Abstract

The economic success of field revitalization projects depends upon draining reservoir compartments that frequently contain smaller reserves volumes than those targeted by the initial field development, in a cost-effective manner. Well-bore measurements can contribute to risk management of redevelopment by identifying and monitoring the drainage of remaining hydrocarbons. Applications of cased-hole and open-hole measurements to optimizing field redevelopment are illustrated using case studies from the Brent Field, UK; Block IV, Venezuela and the T&J Ashworth Lease, USA.

Cased-hole logging using nuclear tools has evolved from time-lapse monitoring to detect changes in saturation to also include through-casing formation evaluation. Where deep invasion prevents the use of these nuclear methods, through-casing resistivity tools can successfully detect hydrocarbons.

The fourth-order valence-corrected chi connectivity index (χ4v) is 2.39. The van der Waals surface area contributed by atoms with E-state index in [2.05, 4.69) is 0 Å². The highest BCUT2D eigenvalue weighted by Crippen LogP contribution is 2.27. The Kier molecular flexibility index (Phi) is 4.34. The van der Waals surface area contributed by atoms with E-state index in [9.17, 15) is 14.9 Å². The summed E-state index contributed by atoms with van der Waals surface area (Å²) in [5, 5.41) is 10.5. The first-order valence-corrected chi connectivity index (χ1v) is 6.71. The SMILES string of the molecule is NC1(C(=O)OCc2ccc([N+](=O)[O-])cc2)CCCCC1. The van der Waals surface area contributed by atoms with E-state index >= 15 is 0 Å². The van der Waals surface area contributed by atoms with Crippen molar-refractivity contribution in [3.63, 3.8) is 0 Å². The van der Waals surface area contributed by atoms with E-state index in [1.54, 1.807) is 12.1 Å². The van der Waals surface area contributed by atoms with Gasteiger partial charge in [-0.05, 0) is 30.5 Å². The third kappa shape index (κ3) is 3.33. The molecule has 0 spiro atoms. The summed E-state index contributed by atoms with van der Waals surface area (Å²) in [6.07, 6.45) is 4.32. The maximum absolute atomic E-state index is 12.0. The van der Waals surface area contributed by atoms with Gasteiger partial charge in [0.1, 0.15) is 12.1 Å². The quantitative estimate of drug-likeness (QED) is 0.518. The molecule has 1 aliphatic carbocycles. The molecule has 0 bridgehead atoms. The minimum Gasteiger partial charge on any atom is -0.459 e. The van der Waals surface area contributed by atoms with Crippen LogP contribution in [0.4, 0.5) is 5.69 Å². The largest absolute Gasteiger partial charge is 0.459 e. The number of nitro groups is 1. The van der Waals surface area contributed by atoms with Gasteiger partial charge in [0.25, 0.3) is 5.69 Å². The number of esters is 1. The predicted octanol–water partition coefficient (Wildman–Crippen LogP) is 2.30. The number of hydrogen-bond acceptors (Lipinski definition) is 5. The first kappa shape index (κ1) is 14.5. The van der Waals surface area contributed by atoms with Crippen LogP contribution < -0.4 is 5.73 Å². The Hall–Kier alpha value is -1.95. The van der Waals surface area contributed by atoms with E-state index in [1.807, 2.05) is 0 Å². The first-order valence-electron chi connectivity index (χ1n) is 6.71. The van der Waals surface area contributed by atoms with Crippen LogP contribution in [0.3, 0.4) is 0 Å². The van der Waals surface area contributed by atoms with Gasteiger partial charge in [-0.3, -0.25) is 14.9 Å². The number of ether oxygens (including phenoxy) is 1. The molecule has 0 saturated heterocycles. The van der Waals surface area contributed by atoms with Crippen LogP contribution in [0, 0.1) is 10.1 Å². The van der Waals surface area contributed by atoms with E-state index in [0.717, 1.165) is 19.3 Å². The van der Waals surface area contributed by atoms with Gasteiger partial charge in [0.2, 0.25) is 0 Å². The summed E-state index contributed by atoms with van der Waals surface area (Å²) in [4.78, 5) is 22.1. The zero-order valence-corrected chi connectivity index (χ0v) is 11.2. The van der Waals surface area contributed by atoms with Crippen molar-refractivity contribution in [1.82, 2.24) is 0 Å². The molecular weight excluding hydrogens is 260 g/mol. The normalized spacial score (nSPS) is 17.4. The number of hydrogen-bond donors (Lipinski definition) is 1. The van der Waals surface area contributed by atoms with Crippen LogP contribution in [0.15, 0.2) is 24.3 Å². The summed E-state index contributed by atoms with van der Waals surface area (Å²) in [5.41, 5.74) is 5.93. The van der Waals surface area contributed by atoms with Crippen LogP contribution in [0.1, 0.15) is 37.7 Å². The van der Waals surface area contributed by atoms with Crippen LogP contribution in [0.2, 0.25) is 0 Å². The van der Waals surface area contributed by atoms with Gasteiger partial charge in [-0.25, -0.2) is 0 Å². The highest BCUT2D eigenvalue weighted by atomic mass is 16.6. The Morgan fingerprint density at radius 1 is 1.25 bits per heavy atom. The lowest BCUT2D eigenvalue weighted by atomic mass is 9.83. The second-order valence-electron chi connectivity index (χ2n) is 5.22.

Open-hole formation pressures can significantly impact redevelopment strategies, as can evaluation of filtrate invasion using open-hole array resistivity tools. Emerging permanent sensor technologies enable continuous monitoring of both water saturation and formation pressure, thereby offering the potential to improve the performance of future field revitalization projects.

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